Yeah. It was definitely… I felt total responsibility on this. I got to talk to family members. It definitely feels very real. As far as the primary sources go, I was lucky enough that one of the producers gave me… There’s not a lot online about Paul, but he gave me the letters that Paul had written in Vietnam, and some that had been given to him. The letters were so wonderful. You could truly make a film about him. It’s such a colorful way of looking at things. He had a clear sense of humor and a point of view, a takeaway of the war. He was definitely a rebel. He had his own thoughts, and he kinda did a lot of what he wanted to do. He was getting in trouble quite a bit (Laughs). I don’t know, he’s just a fascinating guy, with a beautiful sensitivity, and a real Australian. He had a very Australian quality about him. It reminded me a lot of young guys I’ve grown up with who worked farms. He had that very earthy “home” feel. I wanted to bring that, bring whatever I had read in the letters out onto the screen to help push him up on the screen as much as possible.
That’s what the movie is all about. I’ve heard some talk, some discourse online, that the movie is “not political enough,” because once the battle starts, it’s just a non-stop barrage of young people killing and dying in a battle that nobody won in the end. I don’t see how you can get much more political than that.
Do you pay attention to the discourse surrounding your projects, or do you just focus on your art and leave it to other people to interpret or misinterpret?
It’s always interesting, seeing what people’s takeaway from films are. They’re not… For me, as the actor, it’s about telling the story. I’m always interested in being surprised by the discourse. Some of it you agree with, some of it you don’t. But we’re making it and telling a story, putting it out there. What people do with it, they do with it. I guess the good thing is that people are talking about it. We’re having that discourse. I love that part of it. It’s always fascinating.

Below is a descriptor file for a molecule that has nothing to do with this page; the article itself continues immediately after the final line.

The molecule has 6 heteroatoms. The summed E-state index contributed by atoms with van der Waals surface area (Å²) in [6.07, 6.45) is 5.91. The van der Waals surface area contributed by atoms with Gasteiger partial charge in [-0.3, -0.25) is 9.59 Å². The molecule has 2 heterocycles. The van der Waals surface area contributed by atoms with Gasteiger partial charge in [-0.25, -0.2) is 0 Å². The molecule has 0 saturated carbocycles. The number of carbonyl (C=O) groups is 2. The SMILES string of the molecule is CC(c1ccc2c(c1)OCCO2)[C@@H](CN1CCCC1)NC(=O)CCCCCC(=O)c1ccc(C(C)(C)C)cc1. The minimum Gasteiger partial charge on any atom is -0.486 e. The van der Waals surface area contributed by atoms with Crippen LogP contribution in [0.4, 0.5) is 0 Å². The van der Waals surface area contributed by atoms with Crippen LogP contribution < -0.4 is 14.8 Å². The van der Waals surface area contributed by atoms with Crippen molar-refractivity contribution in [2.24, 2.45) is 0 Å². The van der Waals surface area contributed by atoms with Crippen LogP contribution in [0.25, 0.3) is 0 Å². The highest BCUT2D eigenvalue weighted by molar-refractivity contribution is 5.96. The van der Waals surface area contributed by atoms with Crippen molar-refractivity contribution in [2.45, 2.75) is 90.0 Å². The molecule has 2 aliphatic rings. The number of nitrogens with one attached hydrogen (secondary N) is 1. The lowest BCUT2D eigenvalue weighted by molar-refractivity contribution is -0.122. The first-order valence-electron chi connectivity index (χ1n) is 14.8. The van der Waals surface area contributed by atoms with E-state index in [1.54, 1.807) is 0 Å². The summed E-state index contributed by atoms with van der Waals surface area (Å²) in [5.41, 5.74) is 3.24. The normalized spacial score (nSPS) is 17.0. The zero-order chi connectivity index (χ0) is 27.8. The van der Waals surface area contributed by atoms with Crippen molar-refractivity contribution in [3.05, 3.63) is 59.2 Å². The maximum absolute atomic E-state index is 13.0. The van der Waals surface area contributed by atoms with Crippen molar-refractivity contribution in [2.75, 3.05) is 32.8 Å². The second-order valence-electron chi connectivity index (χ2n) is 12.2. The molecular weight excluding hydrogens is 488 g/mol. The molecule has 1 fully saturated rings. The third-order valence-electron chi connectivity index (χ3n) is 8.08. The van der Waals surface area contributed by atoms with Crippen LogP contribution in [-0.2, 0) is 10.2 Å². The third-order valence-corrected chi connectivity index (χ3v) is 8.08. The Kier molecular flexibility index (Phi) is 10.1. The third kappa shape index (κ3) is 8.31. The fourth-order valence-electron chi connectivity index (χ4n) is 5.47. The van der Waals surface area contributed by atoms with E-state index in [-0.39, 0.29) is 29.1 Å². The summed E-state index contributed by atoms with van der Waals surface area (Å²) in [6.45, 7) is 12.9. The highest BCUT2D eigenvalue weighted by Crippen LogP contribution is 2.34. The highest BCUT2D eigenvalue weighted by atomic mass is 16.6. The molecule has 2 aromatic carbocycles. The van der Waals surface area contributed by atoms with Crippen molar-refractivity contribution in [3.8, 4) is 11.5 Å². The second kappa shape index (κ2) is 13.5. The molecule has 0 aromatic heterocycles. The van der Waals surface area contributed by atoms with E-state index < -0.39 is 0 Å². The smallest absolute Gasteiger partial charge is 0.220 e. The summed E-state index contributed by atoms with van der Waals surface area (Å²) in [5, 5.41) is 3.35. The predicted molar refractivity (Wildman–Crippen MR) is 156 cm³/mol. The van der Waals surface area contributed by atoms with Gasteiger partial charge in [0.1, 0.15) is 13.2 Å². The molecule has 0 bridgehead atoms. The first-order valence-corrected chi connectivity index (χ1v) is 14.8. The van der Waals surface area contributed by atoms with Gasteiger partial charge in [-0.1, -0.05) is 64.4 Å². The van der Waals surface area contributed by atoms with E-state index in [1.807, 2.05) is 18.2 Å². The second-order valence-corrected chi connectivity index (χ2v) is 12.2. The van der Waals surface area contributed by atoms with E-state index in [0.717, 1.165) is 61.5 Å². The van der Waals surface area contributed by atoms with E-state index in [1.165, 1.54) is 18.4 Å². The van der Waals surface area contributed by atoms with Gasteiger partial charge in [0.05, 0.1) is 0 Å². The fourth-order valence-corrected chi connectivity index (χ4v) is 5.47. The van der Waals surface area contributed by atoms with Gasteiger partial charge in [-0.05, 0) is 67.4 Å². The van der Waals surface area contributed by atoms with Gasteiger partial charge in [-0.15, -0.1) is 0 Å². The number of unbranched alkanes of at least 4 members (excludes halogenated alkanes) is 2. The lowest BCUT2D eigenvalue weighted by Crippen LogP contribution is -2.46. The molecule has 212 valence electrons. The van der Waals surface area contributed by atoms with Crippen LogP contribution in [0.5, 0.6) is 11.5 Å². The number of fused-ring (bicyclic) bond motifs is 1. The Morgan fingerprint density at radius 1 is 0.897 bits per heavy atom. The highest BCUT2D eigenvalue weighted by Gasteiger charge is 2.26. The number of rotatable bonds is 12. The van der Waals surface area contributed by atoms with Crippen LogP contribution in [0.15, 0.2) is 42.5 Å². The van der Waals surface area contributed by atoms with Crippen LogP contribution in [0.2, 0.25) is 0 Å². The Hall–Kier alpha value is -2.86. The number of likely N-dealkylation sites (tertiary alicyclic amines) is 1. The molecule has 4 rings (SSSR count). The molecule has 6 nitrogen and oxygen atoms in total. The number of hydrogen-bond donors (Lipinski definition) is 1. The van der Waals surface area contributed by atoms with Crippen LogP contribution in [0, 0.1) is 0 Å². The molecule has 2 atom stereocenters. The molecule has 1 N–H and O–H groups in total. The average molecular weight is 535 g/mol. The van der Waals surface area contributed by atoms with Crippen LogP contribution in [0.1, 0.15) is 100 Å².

I thought you were amazing in The Punisher.
You played a different generation of soldier, someone who slipped through the cracks and didn’t get the mental health attention he so badly needed. Was there anything you learned in that role that you found yourself drawing on for this?
Hmm, not really. They’re both wars, but they were different wars. The guy I played in The Punisher was somebody who came back from the Gulf War and it was a very different experience. One’s about a guy coming back from the war, and retrospective. This one is very immediate. The story of Paul Large is in the moment, in the heat of battle. You get to see what things are going to affect his life. They’re very different. The Punisher connected me to the veteran culture in a really profound way. That is maybe the only real connection that helped in any way. I have a lot of respect, a lot of love for those guys.
Can you talk a bit about the difference between working in Australia and how it compares to Hollywood? Is there anything in particular that stands out to you?
To me, I love going home and shooting in Australia. It’s a different sensibility on set. It’s probably just because I grew up in Australia. The sleight of hand is just different, our way of being. It’s very comfortable. It’s always so comfortable going home and working with the people that I have that kinship with. But I don’t know if there’s any real difference.